Mozart is the most performed, the most mythologised, the most deconstructed, and the most popular of composers. He excelled in opera and in abstract genres such as the symphony and string quartet. He was an entertainer from his early childhood. His teenage works are playful and untroubled, but even here there are richer, subtler shades. In the Romantic age, his mature music was either patronised for its prettiness or idealised as the emblem of a lost musical Eden. Yet at the same time we have an image of him as a demonically driven, tragic figure.
Mozart grew up in a musical family; his father Leopold was a composer and noted violin teacher, and his older sister Marianne ('Nannerl') a gifted pianist. Leopold was ambitious for his son, but Mozart was a true wunderkind. He composed his first works, for harpsichord, when barely out of his cradle. On an extended European concert tour he was hailed as a child touched with divine powers. He wrote his earliest symphonies before he turned ten, perhaps with a little help from his father.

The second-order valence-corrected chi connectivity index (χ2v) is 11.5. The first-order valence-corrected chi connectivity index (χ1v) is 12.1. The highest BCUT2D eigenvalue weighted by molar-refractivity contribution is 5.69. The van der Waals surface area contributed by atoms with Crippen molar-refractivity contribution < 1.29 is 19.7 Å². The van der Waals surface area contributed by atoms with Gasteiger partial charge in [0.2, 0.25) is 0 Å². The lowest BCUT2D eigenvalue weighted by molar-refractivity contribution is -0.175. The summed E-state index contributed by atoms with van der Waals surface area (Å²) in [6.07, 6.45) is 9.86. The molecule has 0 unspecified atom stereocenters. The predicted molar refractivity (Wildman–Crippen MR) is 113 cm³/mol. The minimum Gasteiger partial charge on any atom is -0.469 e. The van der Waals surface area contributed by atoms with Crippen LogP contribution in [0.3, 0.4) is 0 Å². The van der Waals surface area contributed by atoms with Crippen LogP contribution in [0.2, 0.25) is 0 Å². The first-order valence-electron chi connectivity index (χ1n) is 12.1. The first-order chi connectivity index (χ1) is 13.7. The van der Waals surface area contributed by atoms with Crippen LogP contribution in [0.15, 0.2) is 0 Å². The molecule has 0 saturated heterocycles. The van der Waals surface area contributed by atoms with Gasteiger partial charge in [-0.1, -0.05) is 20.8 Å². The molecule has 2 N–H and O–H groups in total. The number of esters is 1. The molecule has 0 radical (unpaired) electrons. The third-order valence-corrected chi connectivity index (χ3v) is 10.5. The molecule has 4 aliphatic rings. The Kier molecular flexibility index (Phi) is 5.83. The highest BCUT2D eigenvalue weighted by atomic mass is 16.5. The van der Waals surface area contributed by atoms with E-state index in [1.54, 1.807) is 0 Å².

In 1768 his Missa solemnis K.139 was performed in front of the imperial court in Vienna. Already Mozart had a command of the elevated church style. Two years later, on the first of three Italian journeys, he received a prestigious commission for a serious opera, Mitridate, for the Milan carnival. It was triumphantly received and confirmed the 14-year-old as a master of the operatic style of the day.